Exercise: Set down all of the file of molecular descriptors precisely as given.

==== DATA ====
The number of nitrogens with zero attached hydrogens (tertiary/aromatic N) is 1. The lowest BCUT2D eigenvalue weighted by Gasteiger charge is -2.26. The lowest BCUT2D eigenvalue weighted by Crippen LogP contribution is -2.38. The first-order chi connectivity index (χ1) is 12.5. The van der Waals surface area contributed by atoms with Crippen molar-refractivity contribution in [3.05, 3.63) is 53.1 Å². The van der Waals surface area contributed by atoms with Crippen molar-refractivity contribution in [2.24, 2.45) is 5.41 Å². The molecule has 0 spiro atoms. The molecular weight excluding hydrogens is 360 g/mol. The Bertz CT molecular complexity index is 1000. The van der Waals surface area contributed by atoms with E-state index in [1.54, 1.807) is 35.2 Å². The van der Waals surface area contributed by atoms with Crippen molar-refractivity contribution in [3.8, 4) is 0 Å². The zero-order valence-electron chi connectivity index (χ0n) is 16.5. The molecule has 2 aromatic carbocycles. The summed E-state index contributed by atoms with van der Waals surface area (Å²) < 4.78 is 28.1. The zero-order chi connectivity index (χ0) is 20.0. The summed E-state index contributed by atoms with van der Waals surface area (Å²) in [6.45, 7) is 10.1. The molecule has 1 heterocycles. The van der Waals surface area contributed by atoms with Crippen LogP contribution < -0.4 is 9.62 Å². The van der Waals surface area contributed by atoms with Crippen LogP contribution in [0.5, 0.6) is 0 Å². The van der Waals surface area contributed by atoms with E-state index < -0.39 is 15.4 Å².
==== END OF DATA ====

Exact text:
The number of nitrogens with zero attached hydrogens (tertiary/aromatic N) is 1. The lowest BCUT2D eigenvalue weighted by Gasteiger charge is -2.26. The lowest BCUT2D eigenvalue weighted by Crippen LogP contribution is -2.38. The first-order chi connectivity index (χ1) is 12.5. The van der Waals surface area contributed by atoms with Crippen molar-refractivity contribution in [3.05, 3.63) is 53.1 Å². The van der Waals surface area contributed by atoms with Crippen molar-refractivity contribution in [2.24, 2.45) is 5.41 Å². The molecule has 0 spiro atoms. The molecular weight excluding hydrogens is 360 g/mol. The Bertz CT molecular complexity index is 1000. The van der Waals surface area contributed by atoms with E-state index in [1.54, 1.807) is 35.2 Å². The van der Waals surface area contributed by atoms with Crippen molar-refractivity contribution in [3.8, 4) is 0 Å². The zero-order valence-electron chi connectivity index (χ0n) is 16.5. The molecule has 2 aromatic carbocycles. The summed E-state index contributed by atoms with van der Waals surface area (Å²) < 4.78 is 28.1. The zero-order chi connectivity index (χ0) is 20.0. The summed E-state index contributed by atoms with van der Waals surface area (Å²) in [6.45, 7) is 10.1. The molecule has 1 heterocycles. The van der Waals surface area contributed by atoms with Crippen LogP contribution < -0.4 is 9.62 Å². The van der Waals surface area contributed by atoms with Crippen LogP contribution in [0.5, 0.6) is 0 Å². The van der Waals surface area contributed by atoms with E-state index < -0.39 is 15.4 Å².